Wish we can get affordable room temp yellow and orange diodes in the future!
 

hakzaw1

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Unlikely in our lifetime.
Use by us is less than nothing to the diode makers.


here is a side by side pic from 'Norty303' over at plex.
He has been a lasershow op for many years in the UK.
IIRC the 640 diodes are very very expensive.. might even be cheaper to use 2 or 4 more cheaper diodes joined to achieve that 'brightness'
__________________
'Wish we can get affordable room temp yellow and orange diodes in the future!==''-- me too.

COPYPASTA from Norty.

''

400mW 640nm vs 1.1 watt 650nm - Pics and videos! ;)

Ok, so I know a couple of you have been waiting to see how these heads compare, so in the interest of fulfilling demand for pics AND vids, here are some pics and vids...


The camera captures the colours poorly, its much more purple than in real life, in fact I was hard pressed to spot the difference in wavelength. However, it does do justice to the brightness perception, again I was hard pressed to tell.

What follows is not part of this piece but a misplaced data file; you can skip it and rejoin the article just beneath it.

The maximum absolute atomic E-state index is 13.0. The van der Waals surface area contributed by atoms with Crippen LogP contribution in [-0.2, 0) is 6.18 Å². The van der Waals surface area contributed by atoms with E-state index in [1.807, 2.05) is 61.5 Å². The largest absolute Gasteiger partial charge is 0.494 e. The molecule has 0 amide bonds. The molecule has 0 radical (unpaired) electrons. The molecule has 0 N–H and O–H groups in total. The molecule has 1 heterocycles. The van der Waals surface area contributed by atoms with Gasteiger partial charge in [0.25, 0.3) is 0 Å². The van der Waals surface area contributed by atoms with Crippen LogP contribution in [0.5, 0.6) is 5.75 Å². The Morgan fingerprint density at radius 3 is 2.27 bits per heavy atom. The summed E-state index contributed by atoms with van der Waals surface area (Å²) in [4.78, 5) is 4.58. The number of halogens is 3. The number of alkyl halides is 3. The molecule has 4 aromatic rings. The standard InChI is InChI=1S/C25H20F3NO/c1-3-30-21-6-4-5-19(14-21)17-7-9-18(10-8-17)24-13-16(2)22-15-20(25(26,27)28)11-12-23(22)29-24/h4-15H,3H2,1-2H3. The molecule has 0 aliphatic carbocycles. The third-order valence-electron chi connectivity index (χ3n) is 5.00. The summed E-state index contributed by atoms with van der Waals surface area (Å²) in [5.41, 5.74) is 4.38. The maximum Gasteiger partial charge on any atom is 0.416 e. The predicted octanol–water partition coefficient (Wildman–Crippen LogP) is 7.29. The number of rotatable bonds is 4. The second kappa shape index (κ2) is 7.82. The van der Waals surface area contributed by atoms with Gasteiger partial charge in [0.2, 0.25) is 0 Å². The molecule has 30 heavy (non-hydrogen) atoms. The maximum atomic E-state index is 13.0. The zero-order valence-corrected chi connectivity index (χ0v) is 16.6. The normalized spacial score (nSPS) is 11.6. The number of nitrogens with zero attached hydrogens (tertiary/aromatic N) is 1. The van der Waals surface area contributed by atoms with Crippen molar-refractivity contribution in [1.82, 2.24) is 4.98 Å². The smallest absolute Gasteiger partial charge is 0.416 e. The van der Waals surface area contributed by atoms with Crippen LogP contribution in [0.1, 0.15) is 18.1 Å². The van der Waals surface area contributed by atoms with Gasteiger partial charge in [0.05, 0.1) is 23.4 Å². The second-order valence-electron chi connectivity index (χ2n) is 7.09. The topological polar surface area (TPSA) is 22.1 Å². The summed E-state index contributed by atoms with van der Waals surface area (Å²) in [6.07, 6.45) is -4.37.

See what you think....


I did take some shots and vids with the greens on as well, however it looks as if my older 532 is somewhat down on power compared to the new one, which I need to investigate. It only has about 30hrs on it and was doing just over 400mW when I got it. The difference in brightness is as noticeable in real life as in the vid, and if you've been paying attention it gives away which is the 650nm out of the 2. So, I've posted those pics/vids over on my RGY build thread so as not to spoil it if you want to have a guess here.''
 

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CurtisOliver

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There are many diodes in the 635-638nm range, and in the datasheet of some (e.g. Mitsubishi ML501P73) it is mentioned that they can get as low as 632nm. Has anybody tried to select those low wavelength reds (as orange as possible)? How different (in color and apparent brightness) it would be when compared to the typical 635-638nm?

The colour difference between a 632 and a 635-638 is barely noticeable. 632.8nm (633nm) is HeNe wavelength and you can notice a difference against a 650nm. But distinguishability is reduced at the red part of the spectrum vs that at yellow and cyan peaks. So 3-5nm difference would only be told apart by side by side tests under favourable conditions.